State legislation sometimes forces politicians into uncomfortable positions.
In Colorado, though, legislation has put at least one state senator into a crowd-pleasing yoga position.
At issue is Colorado Senate Bill 186, which exempts yoga teacher training courses, programs and schools from the provisions of Colorado's Private Occupational Education Act of 1981. Yoga training certification has been a hot topic in the Centennial State since last fall, when a yogi complained to the state that only six yoga teacher training studios statewide were following a 2002 regulation that required state certification.
In response, the Colorado Division of Private Occupational Schools (DPOS) sent letters to more than 80 yoga studios that offer yoga teacher trainings, warning studios that they may need to be approved by the division's board and pay fees because the state may consider them "occupational schools."
Yogis in Colorado, along with Yoga Alliance, a nonprofit association that represents more than 55,000 registered yoga teachers and more than 3,500 yoga schools in the United States, reacted by claiming that registration or certification fees starting at $1,750 and rising to more than $3,000 upon first renewal, would be enough to knock some smaller studios and schools off their yoga mats and out of business.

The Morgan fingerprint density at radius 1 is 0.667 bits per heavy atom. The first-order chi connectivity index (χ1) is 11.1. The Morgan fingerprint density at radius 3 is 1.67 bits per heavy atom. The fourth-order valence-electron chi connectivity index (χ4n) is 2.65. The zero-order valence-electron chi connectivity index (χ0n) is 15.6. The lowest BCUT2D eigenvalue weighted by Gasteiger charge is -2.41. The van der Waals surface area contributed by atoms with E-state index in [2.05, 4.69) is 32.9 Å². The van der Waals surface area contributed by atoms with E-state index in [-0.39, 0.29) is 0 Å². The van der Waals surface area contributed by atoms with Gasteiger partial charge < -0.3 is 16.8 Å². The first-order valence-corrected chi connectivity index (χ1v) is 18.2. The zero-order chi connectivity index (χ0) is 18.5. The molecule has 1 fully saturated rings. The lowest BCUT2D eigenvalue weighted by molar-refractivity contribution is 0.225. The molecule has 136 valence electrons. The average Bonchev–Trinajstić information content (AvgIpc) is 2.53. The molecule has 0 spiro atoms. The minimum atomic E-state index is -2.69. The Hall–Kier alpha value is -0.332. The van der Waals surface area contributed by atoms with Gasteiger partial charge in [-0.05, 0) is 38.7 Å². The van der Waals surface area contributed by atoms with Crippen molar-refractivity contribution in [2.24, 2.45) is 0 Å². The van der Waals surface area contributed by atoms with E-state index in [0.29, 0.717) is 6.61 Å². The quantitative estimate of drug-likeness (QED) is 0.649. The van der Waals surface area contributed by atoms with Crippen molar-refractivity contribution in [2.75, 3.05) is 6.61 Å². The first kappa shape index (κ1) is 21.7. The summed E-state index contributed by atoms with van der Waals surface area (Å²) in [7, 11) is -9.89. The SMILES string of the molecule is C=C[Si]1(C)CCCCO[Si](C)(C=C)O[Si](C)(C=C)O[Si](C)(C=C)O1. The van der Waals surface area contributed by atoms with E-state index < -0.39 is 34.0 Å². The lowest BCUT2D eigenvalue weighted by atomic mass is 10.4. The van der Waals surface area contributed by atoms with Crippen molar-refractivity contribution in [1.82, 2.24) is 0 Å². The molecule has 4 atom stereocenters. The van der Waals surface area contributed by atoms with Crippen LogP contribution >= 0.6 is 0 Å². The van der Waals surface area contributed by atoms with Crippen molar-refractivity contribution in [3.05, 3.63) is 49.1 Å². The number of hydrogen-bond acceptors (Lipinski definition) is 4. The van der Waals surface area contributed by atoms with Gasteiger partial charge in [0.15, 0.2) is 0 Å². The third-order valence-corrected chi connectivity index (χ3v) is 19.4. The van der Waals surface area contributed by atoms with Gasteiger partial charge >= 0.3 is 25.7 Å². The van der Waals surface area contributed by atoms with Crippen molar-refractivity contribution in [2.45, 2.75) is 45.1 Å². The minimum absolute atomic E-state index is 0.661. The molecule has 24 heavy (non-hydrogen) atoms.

The Yoga Alliance also rallied yoga instructors to write letters to Colorado legislators urging an exemption for yoga studios and teachers from DPOS certification and regulation, on the grounds that yoga studios have self-regulated for years without any consumer complaint.
"Teaching yoga instructors is a classic example of a vocation that can effectively self-regulate through professional associations and consumer feedback," the Denver Post Editorial Board said in an editorial posted on Feb. 27. "Nor are there serious safety or health issues demanding state attention."
The state did pay attention, at least in the form of Bill 186, sponsored by State Sen. Laura Woods, Rep. Alec Garnett and Rep. Tim Dore. The bill has already passed the Senate Appropriations Committee on a bipartisan unanimous vote, and before that, passed the Education Committee, also via unanimous vote, which is where State Sen. Owen Hill, a Republican from Colorado Springs, delighted a crowd in a Senate hearing room by assuming the yoga "crow" pose, wherein a person balances themselves with their knees on their elbows. Hill's pose was Tweeted by fellow representatives and run in both The Denver Post and Colorado Springs Independent.
The bill has now been passed to the full Colorado Senate for a vote.
"It's going to fly through the Senate," Sen. Woods told The Denver Post. The paper noted that Woods "added she won't be doing any yoga poses herself after the vote."